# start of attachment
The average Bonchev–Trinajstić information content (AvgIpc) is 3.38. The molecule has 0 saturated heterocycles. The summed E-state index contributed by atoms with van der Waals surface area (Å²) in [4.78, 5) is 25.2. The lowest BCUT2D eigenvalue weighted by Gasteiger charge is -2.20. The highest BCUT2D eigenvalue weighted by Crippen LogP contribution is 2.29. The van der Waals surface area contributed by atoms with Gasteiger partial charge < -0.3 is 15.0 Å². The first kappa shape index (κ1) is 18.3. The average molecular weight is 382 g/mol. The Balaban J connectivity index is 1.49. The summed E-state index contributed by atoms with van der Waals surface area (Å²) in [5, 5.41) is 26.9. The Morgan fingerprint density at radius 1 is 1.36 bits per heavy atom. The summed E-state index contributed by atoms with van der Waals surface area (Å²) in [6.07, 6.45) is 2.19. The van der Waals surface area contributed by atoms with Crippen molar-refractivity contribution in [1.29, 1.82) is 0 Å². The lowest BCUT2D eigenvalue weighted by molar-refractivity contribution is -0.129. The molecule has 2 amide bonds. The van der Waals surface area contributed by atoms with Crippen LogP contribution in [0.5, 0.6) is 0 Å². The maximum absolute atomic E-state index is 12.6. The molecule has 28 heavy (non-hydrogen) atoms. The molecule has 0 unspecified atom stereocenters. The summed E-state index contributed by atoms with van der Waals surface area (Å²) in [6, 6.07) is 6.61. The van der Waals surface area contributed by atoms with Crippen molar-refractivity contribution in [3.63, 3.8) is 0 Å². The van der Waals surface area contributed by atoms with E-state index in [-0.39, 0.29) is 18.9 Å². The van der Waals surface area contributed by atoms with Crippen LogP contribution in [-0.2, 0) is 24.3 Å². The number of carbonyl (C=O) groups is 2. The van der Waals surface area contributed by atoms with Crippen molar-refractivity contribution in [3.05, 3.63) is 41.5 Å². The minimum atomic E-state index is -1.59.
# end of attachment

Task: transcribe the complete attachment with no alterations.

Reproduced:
The average Bonchev–Trinajstić information content (AvgIpc) is 3.38. The molecule has 0 saturated heterocycles. The summed E-state index contributed by atoms with van der Waals surface area (Å²) in [4.78, 5) is 25.2. The lowest BCUT2D eigenvalue weighted by Gasteiger charge is -2.20. The highest BCUT2D eigenvalue weighted by Crippen LogP contribution is 2.29. The van der Waals surface area contributed by atoms with Gasteiger partial charge < -0.3 is 15.0 Å². The first kappa shape index (κ1) is 18.3. The average molecular weight is 382 g/mol. The Balaban J connectivity index is 1.49. The summed E-state index contributed by atoms with van der Waals surface area (Å²) in [5, 5.41) is 26.9. The Morgan fingerprint density at radius 1 is 1.36 bits per heavy atom. The summed E-state index contributed by atoms with van der Waals surface area (Å²) in [6.07, 6.45) is 2.19. The van der Waals surface area contributed by atoms with Crippen molar-refractivity contribution in [1.29, 1.82) is 0 Å². The lowest BCUT2D eigenvalue weighted by molar-refractivity contribution is -0.129. The molecule has 2 amide bonds. The van der Waals surface area contributed by atoms with Crippen LogP contribution in [0.5, 0.6) is 0 Å². The maximum absolute atomic E-state index is 12.6. The molecule has 28 heavy (non-hydrogen) atoms. The molecule has 0 unspecified atom stereocenters. The summed E-state index contributed by atoms with van der Waals surface area (Å²) in [6, 6.07) is 6.61. The van der Waals surface area contributed by atoms with Crippen molar-refractivity contribution in [3.63, 3.8) is 0 Å². The van der Waals surface area contributed by atoms with E-state index in [-0.39, 0.29) is 18.9 Å². The van der Waals surface area contributed by atoms with Crippen LogP contribution in [-0.2, 0) is 24.3 Å². The number of carbonyl (C=O) groups is 2. The van der Waals surface area contributed by atoms with Crippen molar-refractivity contribution in [3.05, 3.63) is 41.5 Å². The minimum atomic E-state index is -1.59.